Much is being made of the big turnaround for President Obama, from being a man firmly identified with pulling out of wars to a man launching a new one.
And he did, of course, announce a significant escalation of the U.S. military response to the Islamic State.
But if you parse his Wednesday night speech carefully, he also came about as close to saying “calm down” as was politically palatable, given the hysteria and hyperbole attending the matter here in Washington.
First, he established the context:
We can’t erase every trace of evil from the world, and small groups of killers have the capacity to do great harm. That was the case before 9/11, and that remains true today.
Quite philosophical, really.
And as for the Islamic State in particular, yes it’s “one of those groups” and yes it’s done some horrible things, but — in stark contrast to the sometimes nutty talk on TV — Obama made it clear that it’s hardly an imminent danger to America:
ISIL poses a threat to the people of Iraq and Syria, and the broader Middle East — including American citizens, personnel and facilities. If left unchecked, these terrorists could pose a growing threat beyond that region, including to the United States.
The theme of his message was, ultimately, a calming one:
I know many Americans are concerned about these threats. Tonight, I want you to know that the United States of America is meeting them with strength and resolve.
Jonathan Shainin, an editor at the Guardian, translated Obama’s speech this way:
One could argue that in the speech, Obama was trying to make that something he had to do as un-stupid as the fevered, blood-lusting political elites would let him get away with.
This was not going to be a huge deal, he indicated. He called it an “effort,” not a war, and stressed that “this effort will be different from the wars in Iraq and Afghanistan. It will not involve American combat troops fighting on foreign soil.” There was no talk of shock and awe; what Obama had in mind was a “counterterrorism campaign” that “will be waged through a steady, relentless effort.”
And Obama’s lack of any specificity regarding the scale of the effort, the timing, goals for partner participation, or any kind of metrics for success was either cover for him not really having a viable plan — or a brilliant rhetorical strategy to keep open the option of ratcheting everything back once the hysteria passes. Or both.
University of Michigan professor and Middle East blogger Juan Cole saw Obama’s posture as fundamentally defensive, particularly Obama’s assertion that his strategy agains the Islamic State “is one that we have successfully pursued in Yemen and Somalia for years.”
Invoking Yemen and Somalia is a signal of minimalism in every way. On MSNBC, veteran, experienced and brilliant correspondent Richard Engel took apart this analogy. He pointed out that Yemen and Somalia are holding actions but that in Iraq the US and its allies would have to take territory.
But what if Obama is talking big but carrying a soft stick? What if he really does mean he has a Yemen-like situation in mind?…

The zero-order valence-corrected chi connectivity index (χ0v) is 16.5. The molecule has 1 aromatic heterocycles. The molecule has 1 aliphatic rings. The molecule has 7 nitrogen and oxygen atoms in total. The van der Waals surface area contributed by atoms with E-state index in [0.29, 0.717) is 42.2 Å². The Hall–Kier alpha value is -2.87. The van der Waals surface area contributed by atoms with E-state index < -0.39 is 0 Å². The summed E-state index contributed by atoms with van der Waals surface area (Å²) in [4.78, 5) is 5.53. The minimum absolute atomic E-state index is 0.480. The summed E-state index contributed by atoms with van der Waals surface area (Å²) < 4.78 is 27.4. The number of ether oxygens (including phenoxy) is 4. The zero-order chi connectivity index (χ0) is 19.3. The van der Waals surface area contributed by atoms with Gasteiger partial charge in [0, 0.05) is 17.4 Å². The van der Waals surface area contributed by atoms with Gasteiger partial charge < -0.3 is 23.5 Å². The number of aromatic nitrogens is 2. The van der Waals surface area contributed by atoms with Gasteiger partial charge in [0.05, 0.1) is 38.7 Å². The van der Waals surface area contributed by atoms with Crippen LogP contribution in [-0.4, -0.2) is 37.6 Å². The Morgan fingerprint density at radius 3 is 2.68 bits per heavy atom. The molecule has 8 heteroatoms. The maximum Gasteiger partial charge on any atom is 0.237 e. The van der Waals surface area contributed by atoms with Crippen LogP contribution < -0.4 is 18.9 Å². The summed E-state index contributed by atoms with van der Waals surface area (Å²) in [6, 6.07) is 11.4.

What if Obama is a sharper reader of the Middle East than his critics give him credit for? He knows ISIL is likely not going away, just as, after 13 years, the Taliban have not. US military action may even prolong the lifetime of these groups…
Don’t listen to his expansive four-stage program or his retooled, stage-managed John Wayne rhetoric. Look at his metaphors. He is telling those who have ears to hear that he is pulling a Yemen in Iraq and Syria. He knows very well what that implies.
Obama was also specific in describing who ISIS currently threatened: people in the Middle East, not Americans. He only granted that ISIS might become a threat to the United States “if left unchecked.”
That assessment puts Obama at odds with his critics. It also puts him at odds with his own advisers. Secretary of Defense Chuck Hagel has called ISIS an“imminent threat to every interest we have,” while Secretary of State John Kerry said it “poses a severe threat.” But Obama’s assessment does reflect the judgment of the U.S. intelligence community.
Lindsay’s conclusion? That for Obama, “laying out a detailed plan that would pass muster with experts wasn’t his primary purpose. Reassuring a public worried about the ISIS threat, and his response to it, was.”
It is difficult to hear our President gently remind us, “We cannot erase every trace of evil from the world.” It challenges ideas of American power that are part of our collective psyche. Yet too many of our interventions in the Middle East have been aimed largely at fixing the messes left by our previous interventions. Obama signaled that he wants to pull the United States out of that cycle.
Here’s an internal inconsistencies in Obama’s plan noted by Middle East political analyst Michael Koplow:
I suspect that more of those contradictions will emerge over time. Obama has made many elements of Bushism the new normal. But he’s been pretty consistent about not getting the country mired in another land war, if he can help it.
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